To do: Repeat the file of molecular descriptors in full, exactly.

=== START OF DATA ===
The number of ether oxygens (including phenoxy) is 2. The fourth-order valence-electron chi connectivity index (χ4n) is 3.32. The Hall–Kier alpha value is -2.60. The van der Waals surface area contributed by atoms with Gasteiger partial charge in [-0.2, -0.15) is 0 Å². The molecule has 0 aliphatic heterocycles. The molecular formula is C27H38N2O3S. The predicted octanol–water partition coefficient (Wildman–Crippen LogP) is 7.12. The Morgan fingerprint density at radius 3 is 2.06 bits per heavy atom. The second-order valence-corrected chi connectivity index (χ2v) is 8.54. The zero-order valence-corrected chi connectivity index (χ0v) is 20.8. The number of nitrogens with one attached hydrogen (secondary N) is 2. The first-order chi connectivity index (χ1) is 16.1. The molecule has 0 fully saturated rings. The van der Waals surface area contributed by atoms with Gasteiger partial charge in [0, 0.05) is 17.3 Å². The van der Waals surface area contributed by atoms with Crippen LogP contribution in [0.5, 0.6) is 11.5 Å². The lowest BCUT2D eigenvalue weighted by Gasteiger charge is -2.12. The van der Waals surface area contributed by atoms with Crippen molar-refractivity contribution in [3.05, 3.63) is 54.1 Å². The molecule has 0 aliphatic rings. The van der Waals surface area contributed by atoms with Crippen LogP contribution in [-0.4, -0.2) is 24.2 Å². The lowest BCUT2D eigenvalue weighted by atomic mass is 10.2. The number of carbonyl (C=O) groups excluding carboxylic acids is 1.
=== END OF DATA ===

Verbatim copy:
The number of ether oxygens (including phenoxy) is 2. The fourth-order valence-electron chi connectivity index (χ4n) is 3.32. The Hall–Kier alpha value is -2.60. The van der Waals surface area contributed by atoms with Gasteiger partial charge in [-0.2, -0.15) is 0 Å². The molecule has 0 aliphatic heterocycles. The molecular formula is C27H38N2O3S. The predicted octanol–water partition coefficient (Wildman–Crippen LogP) is 7.12. The Morgan fingerprint density at radius 3 is 2.06 bits per heavy atom. The second-order valence-corrected chi connectivity index (χ2v) is 8.54. The zero-order valence-corrected chi connectivity index (χ0v) is 20.8. The number of nitrogens with one attached hydrogen (secondary N) is 2. The first-order chi connectivity index (χ1) is 16.1. The molecule has 0 fully saturated rings. The van der Waals surface area contributed by atoms with Gasteiger partial charge in [0, 0.05) is 17.3 Å². The van der Waals surface area contributed by atoms with Crippen LogP contribution in [0.5, 0.6) is 11.5 Å². The lowest BCUT2D eigenvalue weighted by Gasteiger charge is -2.12. The van der Waals surface area contributed by atoms with Crippen molar-refractivity contribution in [3.05, 3.63) is 54.1 Å². The molecule has 0 aliphatic rings. The van der Waals surface area contributed by atoms with Crippen LogP contribution in [-0.4, -0.2) is 24.2 Å². The lowest BCUT2D eigenvalue weighted by atomic mass is 10.2. The number of carbonyl (C=O) groups excluding carboxylic acids is 1.